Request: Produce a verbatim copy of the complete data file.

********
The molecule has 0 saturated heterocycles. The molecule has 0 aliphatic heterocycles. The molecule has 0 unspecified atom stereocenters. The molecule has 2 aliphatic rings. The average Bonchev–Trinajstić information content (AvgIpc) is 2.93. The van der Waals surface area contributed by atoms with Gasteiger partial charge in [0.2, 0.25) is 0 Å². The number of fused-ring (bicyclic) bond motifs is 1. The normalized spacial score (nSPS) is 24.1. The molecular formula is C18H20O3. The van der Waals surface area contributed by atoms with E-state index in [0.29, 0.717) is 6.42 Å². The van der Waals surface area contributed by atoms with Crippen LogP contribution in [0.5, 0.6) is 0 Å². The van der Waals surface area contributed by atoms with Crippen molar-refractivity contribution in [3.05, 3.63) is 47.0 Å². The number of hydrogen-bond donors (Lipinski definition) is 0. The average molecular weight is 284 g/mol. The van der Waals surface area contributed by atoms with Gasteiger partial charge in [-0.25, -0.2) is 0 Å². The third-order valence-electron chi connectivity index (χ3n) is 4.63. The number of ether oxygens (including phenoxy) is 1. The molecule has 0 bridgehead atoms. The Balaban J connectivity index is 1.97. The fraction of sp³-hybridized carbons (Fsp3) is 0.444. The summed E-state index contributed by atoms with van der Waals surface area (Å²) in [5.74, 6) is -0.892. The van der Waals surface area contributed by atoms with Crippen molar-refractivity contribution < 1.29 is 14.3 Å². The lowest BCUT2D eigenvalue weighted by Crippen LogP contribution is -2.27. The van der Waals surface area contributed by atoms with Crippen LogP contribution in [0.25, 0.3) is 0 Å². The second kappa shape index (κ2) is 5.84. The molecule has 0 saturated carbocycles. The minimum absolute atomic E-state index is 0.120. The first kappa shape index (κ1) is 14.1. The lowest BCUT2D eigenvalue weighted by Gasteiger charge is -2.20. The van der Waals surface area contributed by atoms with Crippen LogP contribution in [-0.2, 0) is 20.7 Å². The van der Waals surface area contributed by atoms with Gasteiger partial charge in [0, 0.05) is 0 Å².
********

The molecule has 0 saturated heterocycles. The molecule has 0 aliphatic heterocycles. The molecule has 0 unspecified atom stereocenters. The molecule has 2 aliphatic rings. The average Bonchev–Trinajstić information content (AvgIpc) is 2.93. The van der Waals surface area contributed by atoms with Gasteiger partial charge in [0.2, 0.25) is 0 Å². The number of fused-ring (bicyclic) bond motifs is 1. The normalized spacial score (nSPS) is 24.1. The molecular formula is C18H20O3. The van der Waals surface area contributed by atoms with E-state index in [0.29, 0.717) is 6.42 Å². The van der Waals surface area contributed by atoms with Crippen LogP contribution in [0.5, 0.6) is 0 Å². The van der Waals surface area contributed by atoms with Crippen molar-refractivity contribution in [3.05, 3.63) is 47.0 Å². The number of hydrogen-bond donors (Lipinski definition) is 0. The average molecular weight is 284 g/mol. The van der Waals surface area contributed by atoms with Gasteiger partial charge in [-0.25, -0.2) is 0 Å². The third-order valence-electron chi connectivity index (χ3n) is 4.63. The number of ether oxygens (including phenoxy) is 1. The molecule has 0 bridgehead atoms. The Balaban J connectivity index is 1.97. The fraction of sp³-hybridized carbons (Fsp3) is 0.444. The summed E-state index contributed by atoms with van der Waals surface area (Å²) in [5.74, 6) is -0.892. The van der Waals surface area contributed by atoms with Crippen molar-refractivity contribution < 1.29 is 14.3 Å². The lowest BCUT2D eigenvalue weighted by Crippen LogP contribution is -2.27. The van der Waals surface area contributed by atoms with Crippen LogP contribution in [0.25, 0.3) is 0 Å². The second kappa shape index (κ2) is 5.84. The molecule has 0 saturated carbocycles. The minimum absolute atomic E-state index is 0.120. The first kappa shape index (κ1) is 14.1. The lowest BCUT2D eigenvalue weighted by Gasteiger charge is -2.20. The van der Waals surface area contributed by atoms with Crippen LogP contribution in [-0.2, 0) is 20.7 Å². The van der Waals surface area contributed by atoms with Gasteiger partial charge in [0, 0.05) is 0 Å².